Ben & Jerry’s appears intent on destroying its bottom line not only in Israel, but here in the U.S., with its announced boycott of the so-called West Bank. On Monday, the ice cream maker proclaimed it would no longer be selling in the “Occupied Palestinian Territory.” “We believe it is inconsistent with our values for Ben & Jerry’s ice cream to be sold in the Occupied Palestinian Territory (OPT). We also hear and recognize the concerns shared with us by our fans and trusted partners,” the statement read in part. “Although Ben & Jerry’s will no longer be sold in the OPT, we will stay in Israel through a different arrangement. We will share an update on this as soon as we’re ready,” the company added. Well isn’t that big of them? At least some Israelis can continue to partake in Ben & Jerry’s. As a brief historical refresher, there never was a country of Palestine. What is currently known as the West Bank was part of Jordan prior to the Six-Day War in 1967. Before that, it was controlled by the British following the collapse of the Ottoman Empire at the end of World War I. So to the extent that the West Bank is occupied, it’s because Jordan and its Arab allies lost to Israel in 1967.
Provincial inspectors aren’t checking if mechanics, electricians, other skilled tradespeople are certified. For three years running, Ontario has not enforced its rules requiring tradespeople — such as electricians, auto mechanics and plumbers — to be certified, CBC News has learned. Enforcement of Ontario’s compulsory certification of licensed trades ground to a halt right after Premier Doug Ford’s government took office. It means that since the middle of 2018, there has been no provincial oversight of whether the people working in Ontario’s licensed trades actually have the credentials to do the work. “It’s like having an environmental act with no enforcement,” said Patrick Dillon, business manager of the Provincial Building and Construction Trades Council, a grouping of labour unions.
Johnson & Johnson is exploring a plan to offload liabilities from widespread Baby Powder litigation into a newly created business that would then seek bankruptcy protection, according to seven people familiar with the matter. During settlement discussions, one of the healthcare conglomerate’s attorneys has told plaintiffs’ lawyers that J&J could pursue the bankruptcy plan, which could result in lower payouts for cases that do not settle beforehand, some of the people said. Plaintiffs’ lawyers would initially be unable to stop J&J from taking such a step, though could pursue legal avenues to challenge it later.
Project aims to be the largest net-zero LNG export facility in world. A British Columbia First Nation is proposing a new liquified natural gas (LNG) export facility to be built on the community’s treaty land and is making an environmental pledge to reach net-zero emissions within three years of commencing operations. The Nisga’a Nation, whose territory is north of Prince Rupert near the Alaska border, is partnering with a group of Western Canadian natural gas producers called Rockies LNG Partners and a Texas-based energy company called Western LNG. The project is called Ksi Lisims LNG and would include a pipeline to transport natural gas from the northeast corner of the province to the coast. The facility itself is estimated to cost $10-billion. The chilled natural gas would be loaded on to ships and exported to Asia.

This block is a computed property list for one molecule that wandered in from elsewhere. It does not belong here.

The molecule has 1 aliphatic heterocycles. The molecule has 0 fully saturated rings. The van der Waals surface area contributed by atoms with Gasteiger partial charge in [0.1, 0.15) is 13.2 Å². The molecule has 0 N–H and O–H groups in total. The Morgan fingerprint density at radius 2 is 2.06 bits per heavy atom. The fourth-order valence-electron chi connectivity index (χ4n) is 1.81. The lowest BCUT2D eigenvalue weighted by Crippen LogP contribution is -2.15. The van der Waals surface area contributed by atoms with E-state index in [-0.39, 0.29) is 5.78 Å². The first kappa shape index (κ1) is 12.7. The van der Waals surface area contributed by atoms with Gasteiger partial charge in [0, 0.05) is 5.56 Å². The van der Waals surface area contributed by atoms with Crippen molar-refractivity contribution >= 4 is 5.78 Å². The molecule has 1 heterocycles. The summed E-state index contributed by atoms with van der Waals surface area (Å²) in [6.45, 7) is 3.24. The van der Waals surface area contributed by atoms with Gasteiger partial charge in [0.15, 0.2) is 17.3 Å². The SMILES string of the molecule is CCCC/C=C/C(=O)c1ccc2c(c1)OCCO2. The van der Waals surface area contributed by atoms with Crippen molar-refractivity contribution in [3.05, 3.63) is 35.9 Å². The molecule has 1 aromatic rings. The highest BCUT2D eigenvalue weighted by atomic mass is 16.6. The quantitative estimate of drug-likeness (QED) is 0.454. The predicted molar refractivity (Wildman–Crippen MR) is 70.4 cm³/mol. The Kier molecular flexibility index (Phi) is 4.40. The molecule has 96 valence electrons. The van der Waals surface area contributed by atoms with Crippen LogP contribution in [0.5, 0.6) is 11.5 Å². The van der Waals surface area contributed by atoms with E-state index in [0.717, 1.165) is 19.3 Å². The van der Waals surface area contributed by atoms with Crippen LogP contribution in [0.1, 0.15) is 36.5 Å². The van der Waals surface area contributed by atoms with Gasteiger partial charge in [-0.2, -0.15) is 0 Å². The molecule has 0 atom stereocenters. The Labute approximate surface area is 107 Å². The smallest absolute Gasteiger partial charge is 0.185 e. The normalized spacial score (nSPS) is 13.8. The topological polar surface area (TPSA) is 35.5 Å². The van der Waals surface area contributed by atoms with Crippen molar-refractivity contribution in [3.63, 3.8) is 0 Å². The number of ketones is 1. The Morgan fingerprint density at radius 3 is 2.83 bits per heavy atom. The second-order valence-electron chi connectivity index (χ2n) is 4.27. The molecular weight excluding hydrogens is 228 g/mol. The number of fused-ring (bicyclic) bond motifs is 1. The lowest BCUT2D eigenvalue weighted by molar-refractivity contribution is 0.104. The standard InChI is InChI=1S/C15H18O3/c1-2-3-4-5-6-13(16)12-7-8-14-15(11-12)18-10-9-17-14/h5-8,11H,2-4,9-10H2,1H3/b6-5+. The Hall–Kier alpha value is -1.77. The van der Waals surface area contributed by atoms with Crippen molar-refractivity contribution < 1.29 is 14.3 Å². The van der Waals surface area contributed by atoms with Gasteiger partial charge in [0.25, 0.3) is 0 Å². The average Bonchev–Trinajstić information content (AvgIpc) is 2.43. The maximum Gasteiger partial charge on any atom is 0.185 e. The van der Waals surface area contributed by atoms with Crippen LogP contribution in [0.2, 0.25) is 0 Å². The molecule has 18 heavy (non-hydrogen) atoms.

Seeking solutions as pandemic race for space exacerbates a climate-unfriendly trend. You might think that cramped and crowded cities, dense with roads and highrise towers, are bad for the environment and bad for addressing climate change. But it is a long-established principle of environmental economics that while the land beneath urban cores has been largely stolen from nature, cities provide ecological benefits. Packing people all into one place, called “densification,” makes carbon-friendly public transit work. It also allows us to concentrate services such as sewage treatment and energy systems. Perhaps most important, environmentalists have hoped that concentrating people into dynamic cities such as London, New York, Montreal and Vancouver would take the pressure off surrounding green spaces that are so essential for keeping the environment healthy. But there are increasing signs that those hopes have faded and that COVID-19 has just made things worse. Climate scientists say it is time to take that into account.
The new Jeep Wrangler Xtreme Recon can drive through 33.6 inches of water, but future Jeeps may be able to go much deeper than that. During a recent electric vehicle presentation by Jeep’s parent company Stellantis, a Wrangler was depicted driving while fully submerged, and that vision could become a reality. “There is a little wink we have at the end, which is probably post-2030, but I know a lot of enthusiasts and a lot of our communities are requesting it,” Jeep CEO Christian Meunier told The Detroit News. “There are some crazy, very amazing people in the Jeep community who do that type of thing already with an ICE, so you can imagine with a battery car what it would be.” Electric vehicles don’t have air intakes or exhausts, so as long as their equipment is sealed they can operate underwater without any issues. In fact, the currently available Wrangler Rubicon 4Xe plug-in hybrid, which has an all-electric range of 21 miles, is equipped with a waterproof battery pack and rated at a fording depth of 30 inches. The capability may be useful even without scuba equipment.